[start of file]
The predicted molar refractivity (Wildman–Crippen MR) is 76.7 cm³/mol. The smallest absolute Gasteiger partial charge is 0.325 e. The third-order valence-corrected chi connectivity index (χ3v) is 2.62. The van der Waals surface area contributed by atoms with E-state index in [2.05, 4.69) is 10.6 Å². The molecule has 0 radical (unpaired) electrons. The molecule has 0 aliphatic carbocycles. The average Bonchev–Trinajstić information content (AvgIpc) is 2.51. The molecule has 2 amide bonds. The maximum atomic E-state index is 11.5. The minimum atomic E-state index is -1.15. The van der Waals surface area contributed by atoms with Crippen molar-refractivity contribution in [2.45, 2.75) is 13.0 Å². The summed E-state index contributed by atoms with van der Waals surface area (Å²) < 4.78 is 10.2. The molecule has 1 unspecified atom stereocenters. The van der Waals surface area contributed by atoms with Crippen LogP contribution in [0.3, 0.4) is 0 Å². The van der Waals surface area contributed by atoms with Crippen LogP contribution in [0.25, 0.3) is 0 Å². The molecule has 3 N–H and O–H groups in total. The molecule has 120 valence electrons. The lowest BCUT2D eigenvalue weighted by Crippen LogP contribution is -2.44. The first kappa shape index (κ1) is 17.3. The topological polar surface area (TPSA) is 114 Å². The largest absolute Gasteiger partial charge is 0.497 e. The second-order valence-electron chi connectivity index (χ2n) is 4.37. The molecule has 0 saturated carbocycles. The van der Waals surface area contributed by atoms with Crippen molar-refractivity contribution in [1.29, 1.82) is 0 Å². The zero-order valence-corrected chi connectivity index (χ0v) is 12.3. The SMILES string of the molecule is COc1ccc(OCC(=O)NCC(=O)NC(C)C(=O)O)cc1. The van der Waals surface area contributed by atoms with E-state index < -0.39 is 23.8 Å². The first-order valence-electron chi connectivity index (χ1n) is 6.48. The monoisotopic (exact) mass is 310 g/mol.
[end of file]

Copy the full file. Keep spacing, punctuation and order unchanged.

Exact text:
The predicted molar refractivity (Wildman–Crippen MR) is 76.7 cm³/mol. The smallest absolute Gasteiger partial charge is 0.325 e. The third-order valence-corrected chi connectivity index (χ3v) is 2.62. The van der Waals surface area contributed by atoms with E-state index in [2.05, 4.69) is 10.6 Å². The molecule has 0 radical (unpaired) electrons. The molecule has 0 aliphatic carbocycles. The average Bonchev–Trinajstić information content (AvgIpc) is 2.51. The molecule has 2 amide bonds. The maximum atomic E-state index is 11.5. The minimum atomic E-state index is -1.15. The van der Waals surface area contributed by atoms with Crippen molar-refractivity contribution in [2.45, 2.75) is 13.0 Å². The summed E-state index contributed by atoms with van der Waals surface area (Å²) < 4.78 is 10.2. The molecule has 1 unspecified atom stereocenters. The van der Waals surface area contributed by atoms with Crippen LogP contribution in [0.3, 0.4) is 0 Å². The van der Waals surface area contributed by atoms with Crippen LogP contribution in [0.25, 0.3) is 0 Å². The molecule has 3 N–H and O–H groups in total. The molecule has 120 valence electrons. The lowest BCUT2D eigenvalue weighted by Crippen LogP contribution is -2.44. The first kappa shape index (κ1) is 17.3. The topological polar surface area (TPSA) is 114 Å². The largest absolute Gasteiger partial charge is 0.497 e. The second-order valence-electron chi connectivity index (χ2n) is 4.37. The molecule has 0 saturated carbocycles. The van der Waals surface area contributed by atoms with Crippen molar-refractivity contribution in [1.29, 1.82) is 0 Å². The zero-order valence-corrected chi connectivity index (χ0v) is 12.3. The SMILES string of the molecule is COc1ccc(OCC(=O)NCC(=O)NC(C)C(=O)O)cc1. The van der Waals surface area contributed by atoms with E-state index < -0.39 is 23.8 Å². The first-order valence-electron chi connectivity index (χ1n) is 6.48. The monoisotopic (exact) mass is 310 g/mol.